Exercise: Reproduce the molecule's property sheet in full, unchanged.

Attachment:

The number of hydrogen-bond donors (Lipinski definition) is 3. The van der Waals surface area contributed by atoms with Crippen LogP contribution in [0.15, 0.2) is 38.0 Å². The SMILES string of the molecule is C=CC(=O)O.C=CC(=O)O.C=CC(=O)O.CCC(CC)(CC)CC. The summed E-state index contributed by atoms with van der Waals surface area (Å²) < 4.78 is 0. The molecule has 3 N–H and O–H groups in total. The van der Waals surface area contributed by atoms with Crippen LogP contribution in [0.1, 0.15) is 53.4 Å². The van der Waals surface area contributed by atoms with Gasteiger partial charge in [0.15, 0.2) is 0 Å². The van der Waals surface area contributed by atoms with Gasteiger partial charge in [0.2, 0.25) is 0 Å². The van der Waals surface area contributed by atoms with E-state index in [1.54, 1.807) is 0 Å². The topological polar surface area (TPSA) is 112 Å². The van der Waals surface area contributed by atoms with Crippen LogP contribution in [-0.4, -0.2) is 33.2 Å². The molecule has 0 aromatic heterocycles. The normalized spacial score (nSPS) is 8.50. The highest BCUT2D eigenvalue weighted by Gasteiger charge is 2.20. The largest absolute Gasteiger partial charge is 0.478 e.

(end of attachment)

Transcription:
The number of hydrogen-bond donors (Lipinski definition) is 3. The van der Waals surface area contributed by atoms with Crippen LogP contribution in [0.15, 0.2) is 38.0 Å². The SMILES string of the molecule is C=CC(=O)O.C=CC(=O)O.C=CC(=O)O.CCC(CC)(CC)CC. The summed E-state index contributed by atoms with van der Waals surface area (Å²) < 4.78 is 0. The molecule has 3 N–H and O–H groups in total. The van der Waals surface area contributed by atoms with Crippen LogP contribution in [0.1, 0.15) is 53.4 Å². The van der Waals surface area contributed by atoms with Gasteiger partial charge in [0.15, 0.2) is 0 Å². The van der Waals surface area contributed by atoms with Gasteiger partial charge in [0.2, 0.25) is 0 Å². The van der Waals surface area contributed by atoms with E-state index in [1.54, 1.807) is 0 Å². The topological polar surface area (TPSA) is 112 Å². The van der Waals surface area contributed by atoms with Crippen LogP contribution in [-0.4, -0.2) is 33.2 Å². The molecule has 0 aromatic heterocycles. The normalized spacial score (nSPS) is 8.50. The highest BCUT2D eigenvalue weighted by Gasteiger charge is 2.20. The largest absolute Gasteiger partial charge is 0.478 e.